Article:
Validity and reliability

The terms validity and reliability are helpful when evaluating the quality of research data.

Validity refers to the extent to which data actually measures what it sets out to measure. Have respondents told the truth? Might there have been some interviewer bias leading to the respondent telling the interviewer what they think they want to hear rather than what they really think? Some sociologists see qualitative data as stronger in validity than quantitative as respondents can express themselves in their own words without having to ‘force’ their views into categories set by the researcher.

Data is said to be reliable if another researcher using the same method and a similar approach to sampling would receive the same results. Quantitative data is sometimes seen as strong in reliability as the set questions of a structured interview or questionnaire are easy to replicate. Qualitative approaches such as participant observation rely on a unique relationship between the researcher and participants so cannot be replicated easily.

Crucial to ensuring the validity and reliability of data is the process known as operationalising concepts. This involves defining the key terms of the research in such a way that the research can measure them accurately. Operationalising concepts usually involves identifying indicators that can provide a basis for questions and observation schedules. For example, if research set out to measure students’ ‘educational achievement’ it might use indicators such as test scores, exam results and homework grades.

Sampling

Sociological researchers are not usually able to conduct research with every member of a particular target population. So they take a sample of the group they are interested in and conduct their research using that sample. If the sample is selected carefully it can accurately represent the whole target population and generalisations can be made beyond the sample.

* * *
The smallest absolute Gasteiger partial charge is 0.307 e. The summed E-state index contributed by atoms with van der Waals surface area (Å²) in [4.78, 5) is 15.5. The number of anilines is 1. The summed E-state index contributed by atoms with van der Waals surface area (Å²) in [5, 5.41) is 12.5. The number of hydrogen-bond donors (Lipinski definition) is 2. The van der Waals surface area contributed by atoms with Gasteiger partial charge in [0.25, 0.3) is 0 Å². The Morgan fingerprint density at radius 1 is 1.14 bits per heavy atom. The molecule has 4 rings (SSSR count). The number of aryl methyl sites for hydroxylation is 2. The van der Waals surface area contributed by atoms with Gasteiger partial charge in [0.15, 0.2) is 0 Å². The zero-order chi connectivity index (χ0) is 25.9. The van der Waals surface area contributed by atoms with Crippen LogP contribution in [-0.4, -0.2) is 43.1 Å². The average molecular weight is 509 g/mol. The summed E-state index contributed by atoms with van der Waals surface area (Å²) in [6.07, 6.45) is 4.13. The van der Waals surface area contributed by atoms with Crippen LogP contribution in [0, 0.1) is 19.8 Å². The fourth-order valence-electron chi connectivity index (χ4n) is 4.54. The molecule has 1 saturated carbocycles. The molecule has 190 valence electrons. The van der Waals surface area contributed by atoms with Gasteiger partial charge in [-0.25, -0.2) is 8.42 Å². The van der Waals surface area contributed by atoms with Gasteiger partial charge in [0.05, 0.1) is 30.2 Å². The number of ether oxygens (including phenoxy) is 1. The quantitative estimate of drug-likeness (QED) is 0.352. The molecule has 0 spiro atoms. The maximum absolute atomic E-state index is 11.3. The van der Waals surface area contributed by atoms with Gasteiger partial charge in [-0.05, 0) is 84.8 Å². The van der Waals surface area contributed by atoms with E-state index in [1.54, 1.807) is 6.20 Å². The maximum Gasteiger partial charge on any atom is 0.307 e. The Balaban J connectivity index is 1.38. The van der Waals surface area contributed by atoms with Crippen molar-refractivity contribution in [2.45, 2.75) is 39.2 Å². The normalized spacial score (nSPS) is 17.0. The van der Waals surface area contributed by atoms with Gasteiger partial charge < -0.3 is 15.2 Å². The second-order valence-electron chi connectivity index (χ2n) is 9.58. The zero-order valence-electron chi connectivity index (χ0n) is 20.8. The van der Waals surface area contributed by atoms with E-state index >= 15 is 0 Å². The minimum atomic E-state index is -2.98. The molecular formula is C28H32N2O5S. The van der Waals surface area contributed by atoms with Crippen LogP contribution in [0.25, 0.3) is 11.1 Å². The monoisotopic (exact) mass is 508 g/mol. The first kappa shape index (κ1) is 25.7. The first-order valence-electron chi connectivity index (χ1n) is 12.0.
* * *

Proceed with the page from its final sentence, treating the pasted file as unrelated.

The process of sampling is made easier if a list of names of the target population is available. Known as a sampling frame this list can be used to select the sample. Often sociologists break the sampling frame down into groups such as men and women or people of different ages so that a more representative sample can be selected. Once the sample has been stratified in this way the names of the actual sample can be selected randomly, ensuring that there is no bias in the selection.

If no sampling frame is available researchers might use quota sampling whereby interviewers are allocated certain types of people to interview in accordance with their representation in the target population. Sometimes members of the target population are so hard to locate (for example, deviant groups) that a snowball sample is used. One individual is identified for the sample, they then suggest others and so on until the sample is large enough. Snowball sampling does not create a representative sample but it is sometimes the only option available to the researcher.